Increased, often nonsensical demands on teachers haven’t helped, he says. “I needed more time to be creative and more time with my kids,” Conti says. “I didn’t need more time sitting in endless meetings or filling out paperwork. It was a game I couldn’t play anymore.”
Resigned in: 2014
Currently: Adjunct professor at a community college; author of Uncommon Core: 25 Ways to Help Your Child Succeed in a Cookie Cutter Educational System
On teaching: “We need to start working together to do what’s right for our kids.”
Read her resignation letter
“I can no longer be a part of a system that continues to do the exact opposite of what I am supposed to do as a teacher.”
For Hawkins, teaching is more than a job; it’s a calling.
“From my first day of teaching, I knew how to make a connection with my students and engage the reluctant learner,” she says. “I taught high school for 11 years and absolutely loved it.”
Like most successful teachers, Hawkins emphasized connection over curriculum. But over time, “with the legislation, especially with Race to the Top and Common Core, it became all about the curriculum,” she says. “The curriculum was the magic pixie dust that was going to make these kids successful.”
The decision to leave the classroom was “heartbreaking,” Hawkins says. And though she’s currently teaching at the college level, “it’s not the same,” she says. “It’s not really what I feel called to do.” So she continues to advocate for teachers and for common sense, connection and compassion over curriculum.
“I’m still fighting; I’m just fighting from a different place,” she says. “I’m writing more. I’m posting things online. I’m advocating for my son. We have so many brilliant teachers here that if we would just let the teachers be in charge, we would fix everything.”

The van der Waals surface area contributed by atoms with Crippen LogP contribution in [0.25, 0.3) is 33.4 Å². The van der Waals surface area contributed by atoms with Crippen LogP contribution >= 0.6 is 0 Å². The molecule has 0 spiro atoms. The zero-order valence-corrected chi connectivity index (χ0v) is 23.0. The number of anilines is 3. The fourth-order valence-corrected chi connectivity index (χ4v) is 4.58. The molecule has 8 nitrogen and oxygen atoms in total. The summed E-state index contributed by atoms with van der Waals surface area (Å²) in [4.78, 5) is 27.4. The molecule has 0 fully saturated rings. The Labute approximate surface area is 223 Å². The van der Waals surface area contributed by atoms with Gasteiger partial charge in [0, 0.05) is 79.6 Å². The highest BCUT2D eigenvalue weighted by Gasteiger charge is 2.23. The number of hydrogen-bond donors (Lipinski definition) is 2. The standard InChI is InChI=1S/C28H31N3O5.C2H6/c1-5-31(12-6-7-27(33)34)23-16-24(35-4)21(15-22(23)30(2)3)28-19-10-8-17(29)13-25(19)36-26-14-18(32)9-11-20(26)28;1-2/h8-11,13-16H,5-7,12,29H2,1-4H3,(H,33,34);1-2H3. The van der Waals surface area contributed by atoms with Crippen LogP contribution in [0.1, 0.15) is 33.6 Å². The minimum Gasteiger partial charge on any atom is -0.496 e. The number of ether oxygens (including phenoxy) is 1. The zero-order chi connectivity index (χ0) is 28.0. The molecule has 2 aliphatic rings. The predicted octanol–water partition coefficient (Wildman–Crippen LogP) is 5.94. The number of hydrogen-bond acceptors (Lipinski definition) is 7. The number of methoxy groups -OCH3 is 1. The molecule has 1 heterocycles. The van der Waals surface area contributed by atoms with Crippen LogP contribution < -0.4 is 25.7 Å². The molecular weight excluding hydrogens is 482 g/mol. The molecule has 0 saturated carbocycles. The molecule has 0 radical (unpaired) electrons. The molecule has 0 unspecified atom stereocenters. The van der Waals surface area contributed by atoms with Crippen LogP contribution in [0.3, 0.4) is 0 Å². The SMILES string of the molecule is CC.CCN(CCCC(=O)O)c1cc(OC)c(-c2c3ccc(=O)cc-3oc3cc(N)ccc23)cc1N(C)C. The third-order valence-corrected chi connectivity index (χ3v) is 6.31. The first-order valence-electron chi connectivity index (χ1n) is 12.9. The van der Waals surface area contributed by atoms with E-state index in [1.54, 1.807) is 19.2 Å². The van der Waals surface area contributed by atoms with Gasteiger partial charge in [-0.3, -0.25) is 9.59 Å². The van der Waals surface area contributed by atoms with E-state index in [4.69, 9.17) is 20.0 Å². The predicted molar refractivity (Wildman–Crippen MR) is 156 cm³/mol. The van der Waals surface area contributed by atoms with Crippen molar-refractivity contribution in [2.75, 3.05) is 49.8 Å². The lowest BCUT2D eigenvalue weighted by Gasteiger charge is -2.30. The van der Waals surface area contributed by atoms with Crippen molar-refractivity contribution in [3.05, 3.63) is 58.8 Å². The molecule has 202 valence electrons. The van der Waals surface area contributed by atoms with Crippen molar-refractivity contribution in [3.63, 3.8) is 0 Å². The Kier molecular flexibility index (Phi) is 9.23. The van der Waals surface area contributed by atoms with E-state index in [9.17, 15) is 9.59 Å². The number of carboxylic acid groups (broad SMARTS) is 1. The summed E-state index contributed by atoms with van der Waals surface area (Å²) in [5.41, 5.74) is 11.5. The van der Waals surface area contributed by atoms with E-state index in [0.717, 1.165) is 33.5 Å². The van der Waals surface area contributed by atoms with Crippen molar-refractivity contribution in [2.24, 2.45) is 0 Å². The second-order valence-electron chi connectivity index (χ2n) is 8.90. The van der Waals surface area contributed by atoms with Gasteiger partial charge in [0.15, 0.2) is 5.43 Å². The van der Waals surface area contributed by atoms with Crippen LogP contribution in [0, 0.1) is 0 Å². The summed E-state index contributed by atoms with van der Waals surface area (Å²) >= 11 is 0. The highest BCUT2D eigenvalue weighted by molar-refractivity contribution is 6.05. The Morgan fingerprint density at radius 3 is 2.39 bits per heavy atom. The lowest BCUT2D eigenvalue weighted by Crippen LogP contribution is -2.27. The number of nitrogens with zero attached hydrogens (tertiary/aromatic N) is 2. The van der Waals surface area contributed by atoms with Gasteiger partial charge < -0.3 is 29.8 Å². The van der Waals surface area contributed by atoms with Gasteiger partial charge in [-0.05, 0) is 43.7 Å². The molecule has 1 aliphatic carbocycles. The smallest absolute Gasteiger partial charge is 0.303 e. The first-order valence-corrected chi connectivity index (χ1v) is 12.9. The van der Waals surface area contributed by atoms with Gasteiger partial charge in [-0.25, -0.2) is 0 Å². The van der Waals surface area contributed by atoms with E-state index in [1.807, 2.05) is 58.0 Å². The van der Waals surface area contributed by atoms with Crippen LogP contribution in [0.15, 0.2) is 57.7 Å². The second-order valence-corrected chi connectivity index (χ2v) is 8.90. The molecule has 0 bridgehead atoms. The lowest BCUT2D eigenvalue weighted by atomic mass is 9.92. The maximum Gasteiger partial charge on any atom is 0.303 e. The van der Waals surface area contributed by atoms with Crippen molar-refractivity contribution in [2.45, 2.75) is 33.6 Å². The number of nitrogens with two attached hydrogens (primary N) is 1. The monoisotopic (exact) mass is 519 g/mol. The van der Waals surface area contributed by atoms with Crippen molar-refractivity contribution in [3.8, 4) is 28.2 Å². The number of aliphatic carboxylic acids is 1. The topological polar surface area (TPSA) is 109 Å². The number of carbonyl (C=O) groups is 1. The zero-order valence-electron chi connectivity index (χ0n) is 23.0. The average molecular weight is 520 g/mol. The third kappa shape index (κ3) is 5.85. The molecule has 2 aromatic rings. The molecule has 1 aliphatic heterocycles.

Resigned in: 2016
Currently: A librarian with the Tampa-Hillsborough County Public Library
On teaching: “Money isn’t everything. Your health is more important.”
Read her resignation letter
“I cannot continue to teach students to regurgitate information for secretive, high-stakes, standardized tests when it goes against everything I morally stand for.”
When her health started to suffer—when she was crying in her car before school and experiencing anxiety attacks and flare-ups of her auto-immune disorder—Suits knew something had to give. So the school media specialist resigned, took a big pay cut and accepted a position as a librarian.
“I went from the most stressful position to one of the least,” Suits says. “When I first started at the library, I was working the reference phone line, and people were so appreciative—thank you very much and wow, I don’t know what we would do without you and I’m glad you helped me. Teachers don’t hear that. They don’t hear it from their students and they definitely don’t hear it from the parents.”
Few people in the general public, Suits says, fully understand the stress and strain on teachers. Yet teachers are often reluctant to share on-the-ground reality, for obvious reasons.
“There are so many teachers now on annual contracts; the word ‘tenure’ has almost gotten to be a bad word. So teachers are afraid that if they speak out, they’ll be given horrible classes next year or will be somehow penalized,” Suits says. “That’s a real shame.”
Suits is doing what she can to help from outside the system. “I recently set up a card table outside our public library and asked people to sign a petition to let the superintendent know that teachers need a raise,” she says. “Teachers don’t have the time to do that, so I’m advocating for them now.”